R.F. MacKenzie was born in 1910 in rural Aberdeenshire, the son of a country stationmaster, and spent much of his childhood travelling between the rich agricultural soil of his immediate environment and the rugged North Sea coastline, with its tales of fishing, survival and adventure. It was travelling further afield which was to enable him to look more forensically in later life at the country he loved dearly: as a young man he taught in Switzerland and Nazi Germany, served as aircrew in the Royal Air Force, travelled widely in Europe by bicycle and lived for a while among the Calvinist Boers in South Africa, before returning to Scotland and taking up a career in teaching. The insights he gained from these experiences, as well as the lessons learned from fellow-Scot and radical teacher A.S. Neill of Summerhill School fame, were to inform his career and his philosophy of education, which would generally  be described as liberal and progressive. Like Neill before him, MacKenzie believed that a person’s education should begin in his or her natural environment and stem from a natural desire to answer the great questions in life – Who am I? How did I come to be here (on the earth as well as in this particular place)? Why is this place the way it is? How can, and should, I shape it while I am here? – and that children needed stimulation, not discipline, in order to learn.

The Ideal Classroom?

The Ideal Classroom?

Learning outdoors is a key feature of the Mackenzie doctrine, having played such a part in his own early education. It is one which he was able to put into practice early in his teaching career, and in his first Headteacher post at Braehead Secondary School in Fife, a ‘Junior’ Secondary for pupils who failed what was then known as the ’11+’ or ”Qualifying’ examination at the end of their Primary schooling. It was with such pupils, whom he believed had been failed by the system, that MacKenzie had most success, often taking them, literally, back to nature in the form of walks and expeditions in the Scottish countryside. In A Search for Scotland, his last book, published two years after his death in 1987, he describes such an adventure:-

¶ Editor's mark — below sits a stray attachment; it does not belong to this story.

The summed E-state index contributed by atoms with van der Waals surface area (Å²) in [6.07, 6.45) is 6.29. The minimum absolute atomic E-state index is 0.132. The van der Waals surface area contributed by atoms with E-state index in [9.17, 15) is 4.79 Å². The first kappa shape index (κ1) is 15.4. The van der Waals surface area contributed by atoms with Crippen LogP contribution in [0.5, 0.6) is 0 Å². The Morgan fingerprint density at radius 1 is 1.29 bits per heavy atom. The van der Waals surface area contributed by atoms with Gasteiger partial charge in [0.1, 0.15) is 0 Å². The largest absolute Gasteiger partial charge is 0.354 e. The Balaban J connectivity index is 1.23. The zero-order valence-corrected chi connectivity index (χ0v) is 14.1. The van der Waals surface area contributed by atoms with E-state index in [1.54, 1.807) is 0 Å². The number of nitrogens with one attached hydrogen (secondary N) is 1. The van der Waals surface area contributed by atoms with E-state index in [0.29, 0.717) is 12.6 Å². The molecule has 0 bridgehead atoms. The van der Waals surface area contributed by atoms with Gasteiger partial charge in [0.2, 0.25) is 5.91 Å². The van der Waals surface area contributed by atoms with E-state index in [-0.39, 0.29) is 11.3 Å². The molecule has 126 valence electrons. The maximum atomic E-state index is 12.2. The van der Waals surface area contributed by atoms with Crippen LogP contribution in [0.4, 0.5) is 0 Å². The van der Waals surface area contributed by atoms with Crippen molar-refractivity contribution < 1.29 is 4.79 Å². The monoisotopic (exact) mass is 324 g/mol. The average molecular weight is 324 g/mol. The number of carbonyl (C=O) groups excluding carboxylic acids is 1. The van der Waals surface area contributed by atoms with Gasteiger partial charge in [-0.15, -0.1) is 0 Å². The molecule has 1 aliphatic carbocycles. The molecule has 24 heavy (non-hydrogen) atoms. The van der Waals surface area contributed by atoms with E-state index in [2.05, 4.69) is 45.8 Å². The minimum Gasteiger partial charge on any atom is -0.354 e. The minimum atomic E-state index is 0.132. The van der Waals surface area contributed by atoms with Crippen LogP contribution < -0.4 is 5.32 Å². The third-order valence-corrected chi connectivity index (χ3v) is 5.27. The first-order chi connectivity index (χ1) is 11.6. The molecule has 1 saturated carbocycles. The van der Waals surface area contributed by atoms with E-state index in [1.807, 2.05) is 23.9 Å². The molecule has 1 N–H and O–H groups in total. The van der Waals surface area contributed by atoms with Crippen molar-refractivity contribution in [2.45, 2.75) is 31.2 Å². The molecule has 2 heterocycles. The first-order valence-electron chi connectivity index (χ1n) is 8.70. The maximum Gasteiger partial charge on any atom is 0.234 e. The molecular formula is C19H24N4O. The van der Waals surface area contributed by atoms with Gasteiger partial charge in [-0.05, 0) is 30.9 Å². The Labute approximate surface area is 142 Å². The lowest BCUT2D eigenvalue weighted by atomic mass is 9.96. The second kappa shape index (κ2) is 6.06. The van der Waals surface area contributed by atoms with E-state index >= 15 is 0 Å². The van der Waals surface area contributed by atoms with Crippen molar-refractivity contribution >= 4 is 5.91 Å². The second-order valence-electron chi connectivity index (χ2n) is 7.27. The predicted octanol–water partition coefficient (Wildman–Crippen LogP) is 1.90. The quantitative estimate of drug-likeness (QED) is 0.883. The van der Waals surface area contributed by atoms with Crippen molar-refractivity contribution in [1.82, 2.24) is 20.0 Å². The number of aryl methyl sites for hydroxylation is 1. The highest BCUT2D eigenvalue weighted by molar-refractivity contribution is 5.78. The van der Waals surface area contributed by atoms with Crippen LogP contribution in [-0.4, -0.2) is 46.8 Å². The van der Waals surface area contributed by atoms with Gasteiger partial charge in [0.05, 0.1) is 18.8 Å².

“On a June crossing of the high plateau of Scotland from Braemar to Rothiemurchus, from the Dee to the Spey, in which thirty teenagers took part, we discovered a little of the enquiry and discovery that appeals to them, the experience that gives them enjoyment. We left the Linn O’Dee at nine in the morning and stopped four miles later, near Derry Lodge, for breakfast. Some had sandwiches. One gourmet fried bacon and eggs; we thought he would go far. We followed the less-frequented track of the Lairig-an-Laoidh up the Derry Burn past ancient Caledonian pines, quiet, flat-topped like the mediaeval bonnets that Aberdeen professors wear for graduation ceremonies. The gouging out of two neighbouring corries has left between them the tight-rope of an arête but we had twenty miles of tough walking ahead of us and there wasn’t much time to look at it. A.S. Neill, kindest of critics, said that we were compulsive teachers, too keen to offload geology on our pupils. I imagine he was right because when we stopped for mid-morning break to eat a sandwich and gulp lemonade, the pupils were much keener on dropping rocks in the burn to throw up a cascade of water and soak their unsuspecting companions than on listening to a cascade of geological information…….

The compulsive educationalist tries to gather some crumbs of validation for his own over-serious classroom preoccupations. The sixteen-year-old, staggering in his self-imposed task of carrying a half-hundredweight boulder, legs apart, is learning about density, the feel of granite, the musculature of the human skeleton, the endlessly entertaining phenomena of this miracle substance, water. It comes back to the full meaning of the word ‘know’. What is ‘knowing’? We repacked our rucksacks after the midday siesta, laced up our boots and resumed our journey.”